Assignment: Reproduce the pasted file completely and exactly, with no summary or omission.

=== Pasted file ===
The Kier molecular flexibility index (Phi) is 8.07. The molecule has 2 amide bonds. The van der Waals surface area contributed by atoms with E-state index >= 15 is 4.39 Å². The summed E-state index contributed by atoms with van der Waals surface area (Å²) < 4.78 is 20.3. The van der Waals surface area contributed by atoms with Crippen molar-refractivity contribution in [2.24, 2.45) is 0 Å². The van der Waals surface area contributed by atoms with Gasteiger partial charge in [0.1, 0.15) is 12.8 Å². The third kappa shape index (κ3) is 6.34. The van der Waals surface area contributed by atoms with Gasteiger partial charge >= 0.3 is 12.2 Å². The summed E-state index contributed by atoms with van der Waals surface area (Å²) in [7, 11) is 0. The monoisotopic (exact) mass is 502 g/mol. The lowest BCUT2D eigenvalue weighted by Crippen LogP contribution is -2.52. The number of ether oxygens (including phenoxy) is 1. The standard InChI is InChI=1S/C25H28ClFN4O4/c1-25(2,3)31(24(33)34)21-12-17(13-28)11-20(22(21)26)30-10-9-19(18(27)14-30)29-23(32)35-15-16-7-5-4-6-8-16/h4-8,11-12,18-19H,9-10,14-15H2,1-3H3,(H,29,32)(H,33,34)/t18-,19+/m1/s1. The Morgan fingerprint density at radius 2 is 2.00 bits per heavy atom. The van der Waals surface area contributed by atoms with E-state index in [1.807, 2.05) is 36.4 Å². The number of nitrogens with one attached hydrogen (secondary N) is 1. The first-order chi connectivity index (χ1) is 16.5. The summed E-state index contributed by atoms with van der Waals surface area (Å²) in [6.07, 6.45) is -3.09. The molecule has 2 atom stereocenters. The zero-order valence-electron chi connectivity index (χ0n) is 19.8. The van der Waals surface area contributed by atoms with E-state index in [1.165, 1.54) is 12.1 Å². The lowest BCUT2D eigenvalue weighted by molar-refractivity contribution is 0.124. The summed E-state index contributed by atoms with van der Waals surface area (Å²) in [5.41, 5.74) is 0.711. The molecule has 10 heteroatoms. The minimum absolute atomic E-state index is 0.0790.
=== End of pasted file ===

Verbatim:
The Kier molecular flexibility index (Phi) is 8.07. The molecule has 2 amide bonds. The van der Waals surface area contributed by atoms with E-state index >= 15 is 4.39 Å². The summed E-state index contributed by atoms with van der Waals surface area (Å²) < 4.78 is 20.3. The van der Waals surface area contributed by atoms with Crippen molar-refractivity contribution in [2.24, 2.45) is 0 Å². The van der Waals surface area contributed by atoms with Gasteiger partial charge in [0.1, 0.15) is 12.8 Å². The third kappa shape index (κ3) is 6.34. The van der Waals surface area contributed by atoms with Gasteiger partial charge >= 0.3 is 12.2 Å². The summed E-state index contributed by atoms with van der Waals surface area (Å²) in [7, 11) is 0. The monoisotopic (exact) mass is 502 g/mol. The lowest BCUT2D eigenvalue weighted by Crippen LogP contribution is -2.52. The number of ether oxygens (including phenoxy) is 1. The standard InChI is InChI=1S/C25H28ClFN4O4/c1-25(2,3)31(24(33)34)21-12-17(13-28)11-20(22(21)26)30-10-9-19(18(27)14-30)29-23(32)35-15-16-7-5-4-6-8-16/h4-8,11-12,18-19H,9-10,14-15H2,1-3H3,(H,29,32)(H,33,34)/t18-,19+/m1/s1. The Morgan fingerprint density at radius 2 is 2.00 bits per heavy atom. The van der Waals surface area contributed by atoms with E-state index in [1.807, 2.05) is 36.4 Å². The number of nitrogens with one attached hydrogen (secondary N) is 1. The first-order chi connectivity index (χ1) is 16.5. The summed E-state index contributed by atoms with van der Waals surface area (Å²) in [6.07, 6.45) is -3.09. The molecule has 2 atom stereocenters. The zero-order valence-electron chi connectivity index (χ0n) is 19.8. The van der Waals surface area contributed by atoms with E-state index in [1.165, 1.54) is 12.1 Å². The lowest BCUT2D eigenvalue weighted by molar-refractivity contribution is 0.124. The summed E-state index contributed by atoms with van der Waals surface area (Å²) in [5.41, 5.74) is 0.711. The molecule has 10 heteroatoms. The minimum absolute atomic E-state index is 0.0790.